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Application of a CHILD WITH A DISABILITY, by her parent, for review of a determination of a hearing officer relating to the provision of educational services by the Board of Education of the City School District of the City of New York


Skyer and Most, Esqs., attorneys for petitioner, Carol W. Most, Esq., of counsel

Hon. Jeffrey D. Friedlander, Acting Corporation Counsel, attorney for respondent, Stacy L. Cohen, Esq., of counsel


        Petitioner appeals from the decision of an impartial hearing officer which found that equitable considerations did not support petitioner's request for an order requiring respondent to reimburse petitioner for the cost of his daughter's tuition at the Manhattan Day School for the 1996-97 school year because petitioner delayed in commencing this proceeding. The appeal must be dismissed.

        I note at the outset that this child’s sister is the subject of another proceeding also involving a claim for tuition reimbursement at the Manhattan Day School for the 1996-97 school year. The parties agreed that the hearing officer assigned to both proceedings could rely upon the testimony in the other proceeding to make findings in this proceeding. Therefore, I have considered the transcript in the other proceeding.

        Petitioner's daughter, who was born November 25, 1986, has been classified as learning disabled. Her classification is not in dispute. The child commenced her education at Bias Yaacov, where she reportedly had learning difficulties while in kindergarten. Petitioner decided to enroll the child in the Yeshiva of Flatbush. At the beginning of the second grade at the Yeshiva Flatbush, petitioner was advised by school personnel that the child should be evaluated. Petitioner had the child privately evaluated, and was advised that the child had severe language problems and should receive a speech language evaluation. A private speech/language evaluator reportedly recommended that the child be placed in a self-contained class. Petitioner shared the results of the child's private evaluation with respondent's Committee on Special Education (CSE), which in May, 1994 reportedly informed petitioner that the child could function normally and did require special education services. At the end of the 1993-94 school year, the Yeshiva of Flatbush informed petitioner that the child would not be allowed to return to that school in September because she was not keeping up academically. Petitioner re-enrolled the child at Bias Yacaav for third grade during the 1994-95 school year. While the child's academic and emotional difficulties caused concern for petitioner, he did not return to the CSE. Petitioner instead sought to review other educational programs, and ultimately enrolled the child at his expense for the fourth grade in the Manhattan Day School.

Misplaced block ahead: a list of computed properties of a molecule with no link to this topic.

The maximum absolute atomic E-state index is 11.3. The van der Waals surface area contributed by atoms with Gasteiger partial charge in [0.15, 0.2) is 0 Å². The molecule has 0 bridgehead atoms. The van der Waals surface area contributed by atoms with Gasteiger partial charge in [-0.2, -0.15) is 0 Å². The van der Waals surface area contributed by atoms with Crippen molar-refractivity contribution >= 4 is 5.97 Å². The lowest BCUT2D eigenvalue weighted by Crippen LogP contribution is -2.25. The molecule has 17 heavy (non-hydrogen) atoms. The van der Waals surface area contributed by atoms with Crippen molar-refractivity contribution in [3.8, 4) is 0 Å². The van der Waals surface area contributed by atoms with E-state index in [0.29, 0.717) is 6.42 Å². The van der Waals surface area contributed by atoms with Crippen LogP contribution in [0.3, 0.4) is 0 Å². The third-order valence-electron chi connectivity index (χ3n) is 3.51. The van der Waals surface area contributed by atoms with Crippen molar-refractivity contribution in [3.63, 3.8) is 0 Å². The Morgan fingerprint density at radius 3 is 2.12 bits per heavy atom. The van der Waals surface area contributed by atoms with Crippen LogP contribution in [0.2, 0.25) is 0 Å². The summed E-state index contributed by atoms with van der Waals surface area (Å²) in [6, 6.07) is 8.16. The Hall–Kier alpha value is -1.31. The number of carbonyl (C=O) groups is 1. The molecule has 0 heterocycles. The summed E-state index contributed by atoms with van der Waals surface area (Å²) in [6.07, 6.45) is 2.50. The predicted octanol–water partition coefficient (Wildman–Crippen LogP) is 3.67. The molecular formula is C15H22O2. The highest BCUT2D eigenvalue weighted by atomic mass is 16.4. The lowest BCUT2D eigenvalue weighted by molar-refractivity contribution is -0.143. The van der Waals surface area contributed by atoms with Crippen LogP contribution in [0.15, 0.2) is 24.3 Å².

In September of 1995, the Director of Speech Education at Manhattan Day School told petitioner that the child required speech and language services, and recommended that he contact respondent's CSE. Petitioner referred the child to the CSE in September, 1995 and again in October, 1995. The child was evaluated by respondent's CSE in November of 1995. However, the CSE failed to observe the child in her current education setting (cf. 8 NYCRR 200.4 [b][4][viii]). On January 4, 1996, the CSE met with petitioner to review the results of the child's evaluation. The CSE recommended that the child be classified as learning disabled because of significant delays in her visual motor integration skills and deficit in her vocabulary skills. The CSE further recommended that the child be placed in a self-contained modified instructional services-I (MIS-I) class for instruction in all subjects, and that she receive individual speech/language therapy twice per week and individual counseling twice per week. On February 20, 1996, the child was offered a specific placement in P. 164 in Brooklyn.

        At the hearing in this proceeding, petitioner testified that he believed that it would have been inappropriate to change his daughter's educational placement at that point in the school year. Petitioner noted that it was the third change in four years for the child, and testified that it was too late in the year to change the child’s placement. In March of 1996, petitioner's wife returned the final notice of recommendation to the CSE, with the notation that she didn't " … want to put her in the program listed above at the present time, but would like bussing (sic) to Manhattan Day School and all related special services" (Exhibit 1). In September 1996, petitioner unilaterally enrolled the child in the Manhattan Day School for the 1996-97 school year. When asked by his attorney if he had informed the CSE that he was interested in a placement for September, 1996, petitioner testified that he did not remember. He acknowledged that he had not looked at the placement in P. 164 which the CSE had recommended.